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A Computational Laboratory for Evolutionary Trade Networks

Author

Listed:
  • David McFadzean

    (Javien Canada Inc)

  • Deron Stewart

    (Consultant Programmer)

  • Leigh Tesfatsion

    (Iowa State University)

Abstract

This study presents, motivates, and illustrates the use of a computational laboratory for the investigation of evolutionary trade network formation among strategically interacting buyers, sellers, and dealers. The computational laboratory, referred to as the Trade Network Game Laboratory (TNG Lab), is targetted for the Microsoft Windows desktop. The TNG Lab is both modular and extensible and has a clear, easily operated graphical user interface. It permits visualization of the formation and evolution of trade networks by means of real-time animations. Data tables and charts reporting descriptive performance are also provided in real time. The capabilities of the TNG Lab are demonstrated by means of labor market experiments.

Suggested Citation

  • David McFadzean & Deron Stewart & Leigh Tesfatsion, 2000. "A Computational Laboratory for Evolutionary Trade Networks," Computational Economics 0004004, University Library of Munich, Germany.
  • Handle: RePEc:wpa:wuwpco:0004004
    Note: Type of Document - Zip file containing pdf, html, and gif files; prepared on IBM PC - PC-TEX/; to print on HP/PostScript/; pages: 22 ; figures: included
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    References listed on IDEAS

    as
    1. McFadzean, David & Tesfatsion, Leigh, 1999. "A C++ Platform for the Evolution of Trade Networks," Computational Economics, Springer;Society for Computational Economics, vol. 14(1-2), pages 109-134, October.
    2. John M. Abowd & Francis Kramarz & David N. Margolis, 1999. "High Wage Workers and High Wage Firms," Econometrica, Econometric Society, vol. 67(2), pages 251-334, March.
    3. Tesfatsion, Leigh, 2001. "Structure, behavior, and market power in an evolutionary labor market with adaptive search," Journal of Economic Dynamics and Control, Elsevier, vol. 25(3-4), pages 419-457, March.
    4. Joshua M. Epstein & Robert L. Axtell, 1996. "Growing Artificial Societies: Social Science from the Bottom Up," MIT Press Books, The MIT Press, edition 1, volume 1, number 0262550253, January.
    Full references (including those not matched with items on IDEAS)

    Citations

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    Cited by:

    1. Leigh Tesfatsion, 2002. "Agent-Based Computational Economics," Computational Economics 0203001, University Library of Munich, Germany, revised 15 Aug 2002.
    2. Mark Pingle & Leigh Tesfatsion, 2004. "Evolution Of Worker-Employer Networks And Behaviors Under Alternative Non-Employment Benefits: An Agent-Based Computational Study," World Scientific Book Chapters,in: Industry And Labor Dynamics The Agent-Based Computational Economics Approach, chapter 8, pages 129-163 World Scientific Publishing Co. Pte. Ltd..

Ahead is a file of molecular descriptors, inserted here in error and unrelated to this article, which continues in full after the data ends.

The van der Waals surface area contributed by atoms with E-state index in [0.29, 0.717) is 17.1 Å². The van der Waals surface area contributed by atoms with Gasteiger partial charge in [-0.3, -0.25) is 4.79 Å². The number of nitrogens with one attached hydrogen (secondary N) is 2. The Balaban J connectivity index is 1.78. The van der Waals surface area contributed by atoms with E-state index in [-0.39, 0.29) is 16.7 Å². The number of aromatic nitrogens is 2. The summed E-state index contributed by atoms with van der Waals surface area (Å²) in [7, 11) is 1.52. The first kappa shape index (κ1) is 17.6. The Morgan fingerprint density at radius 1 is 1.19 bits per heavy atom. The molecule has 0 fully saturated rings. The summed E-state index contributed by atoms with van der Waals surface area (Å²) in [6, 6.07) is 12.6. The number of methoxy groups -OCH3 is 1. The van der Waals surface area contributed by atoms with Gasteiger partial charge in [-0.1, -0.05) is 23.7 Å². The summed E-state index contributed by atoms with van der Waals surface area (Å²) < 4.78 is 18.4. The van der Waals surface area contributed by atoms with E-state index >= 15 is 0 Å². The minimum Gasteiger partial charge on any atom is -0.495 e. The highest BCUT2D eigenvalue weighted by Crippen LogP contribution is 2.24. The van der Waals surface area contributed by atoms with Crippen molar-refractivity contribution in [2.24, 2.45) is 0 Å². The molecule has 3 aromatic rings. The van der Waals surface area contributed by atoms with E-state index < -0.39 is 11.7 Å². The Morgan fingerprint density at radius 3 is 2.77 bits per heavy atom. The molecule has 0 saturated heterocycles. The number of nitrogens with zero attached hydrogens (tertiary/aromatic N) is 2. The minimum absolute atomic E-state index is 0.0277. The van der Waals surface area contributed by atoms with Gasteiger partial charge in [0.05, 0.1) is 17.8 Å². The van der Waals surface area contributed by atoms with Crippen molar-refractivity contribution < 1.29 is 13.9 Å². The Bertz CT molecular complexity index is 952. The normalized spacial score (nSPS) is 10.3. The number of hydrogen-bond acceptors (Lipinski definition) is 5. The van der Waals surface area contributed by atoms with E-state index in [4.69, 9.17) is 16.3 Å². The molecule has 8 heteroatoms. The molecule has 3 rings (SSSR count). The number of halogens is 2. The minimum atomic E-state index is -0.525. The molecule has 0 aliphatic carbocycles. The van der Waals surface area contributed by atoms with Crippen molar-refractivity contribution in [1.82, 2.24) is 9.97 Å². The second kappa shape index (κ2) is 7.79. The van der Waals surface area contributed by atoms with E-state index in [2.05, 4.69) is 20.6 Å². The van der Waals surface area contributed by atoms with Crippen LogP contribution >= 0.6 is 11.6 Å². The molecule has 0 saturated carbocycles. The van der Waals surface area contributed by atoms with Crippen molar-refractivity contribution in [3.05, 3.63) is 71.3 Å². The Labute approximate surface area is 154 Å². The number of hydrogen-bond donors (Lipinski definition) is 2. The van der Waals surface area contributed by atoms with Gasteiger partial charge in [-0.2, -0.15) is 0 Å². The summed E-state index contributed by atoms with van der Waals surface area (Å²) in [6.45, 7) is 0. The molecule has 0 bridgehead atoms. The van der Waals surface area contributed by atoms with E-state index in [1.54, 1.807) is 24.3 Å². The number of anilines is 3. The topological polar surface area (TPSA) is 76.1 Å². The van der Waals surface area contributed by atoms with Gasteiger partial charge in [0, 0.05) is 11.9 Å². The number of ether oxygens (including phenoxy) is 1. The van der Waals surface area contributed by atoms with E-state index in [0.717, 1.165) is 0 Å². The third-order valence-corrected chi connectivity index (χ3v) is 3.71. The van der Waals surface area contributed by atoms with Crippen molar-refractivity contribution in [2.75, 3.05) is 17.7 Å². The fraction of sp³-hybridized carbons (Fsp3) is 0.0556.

3. Pingle, Mark & Tesfatsion, Leigh, 2001. "Non-Employment Benefits And The Evolution Of Worker-Employer Cooperation: Experiments With Real And Computational Agents," Economic Reports 18190, Iowa State University, Department of Economics.
    4. Pingle, Mark & Tesfatsion, Leigh, 2003. "Evolution of Worker-Employer Networks and Behaviors Under Alternative Non-Employment Benefits: An Agent-Based Computational Approach," Staff General Research Papers Archive 10376, Iowa State University, Department of Economics.
    5. Chen, Shu-Heng, 2012. "Varieties of agents in agent-based computational economics: A historical and an interdisciplinary perspective," Journal of Economic Dynamics and Control, Elsevier, vol. 36(1), pages 1-25.
    6. Mark Pingle and Leigh Tesfatsion, 2001. "Unemployment Insurance and the Evolution of Worker-Employer\n Cooperation: Experiments with Real and Artificial Agents," Computing in Economics and Finance 2001 279, Society for Computational Economics.
    7. Alan G. Isaac, 2008. "Simulating Evolutionary Games: A Python-Based Introduction," Journal of Artificial Societies and Social Simulation, Journal of Artificial Societies and Social Simulation, vol. 11(3), pages 1-8.
    8. Halkos, George & Tsilika, Kyriaki, 2016. "Assessing classical input output structures with trade networks: A graph theory approach," MPRA Paper 72511, University Library of Munich, Germany.
    9. George E. Halkos & Kyriaki D. Tsilika, 2016. "Trading Structures for Regional Economies in CAS Software," Computational Economics, Springer;Society for Computational Economics, vol. 48(3), pages 523-533, October.
    10. repec:kap:compec:v:51:y:2018:i:3:d:10.1007_s10614-016-9624-x is not listed on IDEAS

    More about this item

    Keywords

    Agent-based computational economics; Computational Laboratory; Buyer-seller trade networks; Evolution; Network animation; Endogenous interactions; Labor market experiments; C++ class framework;

    JEL classification:

    • C6 - Mathematical and Quantitative Methods - - Mathematical Methods; Programming Models; Mathematical and Simulation Modeling
    • C7 - Mathematical and Quantitative Methods - - Game Theory and Bargaining Theory
    • C9 - Mathematical and Quantitative Methods - - Design of Experiments
    • D4 - Microeconomics - - Market Structure, Pricing, and Design
    • D8 - Microeconomics - - Information, Knowledge, and Uncertainty
    • J2 - Labor and Demographic Economics - - Demand and Supply of Labor
    • J6 - Labor and Demographic Economics - - Mobility, Unemployment, Vacancies, and Immigrant Workers

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